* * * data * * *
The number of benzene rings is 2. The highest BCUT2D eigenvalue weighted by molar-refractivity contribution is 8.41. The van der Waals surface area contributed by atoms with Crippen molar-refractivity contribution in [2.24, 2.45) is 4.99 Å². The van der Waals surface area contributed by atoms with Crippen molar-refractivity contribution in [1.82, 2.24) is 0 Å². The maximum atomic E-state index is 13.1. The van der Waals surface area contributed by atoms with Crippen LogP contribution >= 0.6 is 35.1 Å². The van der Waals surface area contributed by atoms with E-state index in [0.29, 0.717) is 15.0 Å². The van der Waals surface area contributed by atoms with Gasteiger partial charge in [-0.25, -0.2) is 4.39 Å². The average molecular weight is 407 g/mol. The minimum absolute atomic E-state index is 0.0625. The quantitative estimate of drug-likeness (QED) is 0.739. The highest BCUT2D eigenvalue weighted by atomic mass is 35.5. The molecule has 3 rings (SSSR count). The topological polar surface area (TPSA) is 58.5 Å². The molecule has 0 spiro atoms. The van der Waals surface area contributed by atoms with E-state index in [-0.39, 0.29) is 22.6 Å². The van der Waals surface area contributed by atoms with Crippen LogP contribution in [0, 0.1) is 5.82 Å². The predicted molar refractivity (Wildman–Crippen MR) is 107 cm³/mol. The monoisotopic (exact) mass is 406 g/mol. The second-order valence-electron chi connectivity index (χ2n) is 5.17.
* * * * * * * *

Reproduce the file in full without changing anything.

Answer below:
The number of benzene rings is 2. The highest BCUT2D eigenvalue weighted by molar-refractivity contribution is 8.41. The van der Waals surface area contributed by atoms with Crippen molar-refractivity contribution in [2.24, 2.45) is 4.99 Å². The van der Waals surface area contributed by atoms with Crippen molar-refractivity contribution in [1.82, 2.24) is 0 Å². The maximum atomic E-state index is 13.1. The van der Waals surface area contributed by atoms with Crippen LogP contribution >= 0.6 is 35.1 Å². The van der Waals surface area contributed by atoms with E-state index in [0.29, 0.717) is 15.0 Å². The van der Waals surface area contributed by atoms with Gasteiger partial charge in [-0.25, -0.2) is 4.39 Å². The average molecular weight is 407 g/mol. The minimum absolute atomic E-state index is 0.0625. The quantitative estimate of drug-likeness (QED) is 0.739. The highest BCUT2D eigenvalue weighted by atomic mass is 35.5. The molecule has 3 rings (SSSR count). The topological polar surface area (TPSA) is 58.5 Å². The molecule has 0 spiro atoms. The van der Waals surface area contributed by atoms with E-state index in [-0.39, 0.29) is 22.6 Å². The van der Waals surface area contributed by atoms with Crippen LogP contribution in [0, 0.1) is 5.82 Å². The predicted molar refractivity (Wildman–Crippen MR) is 107 cm³/mol. The monoisotopic (exact) mass is 406 g/mol. The second-order valence-electron chi connectivity index (χ2n) is 5.17.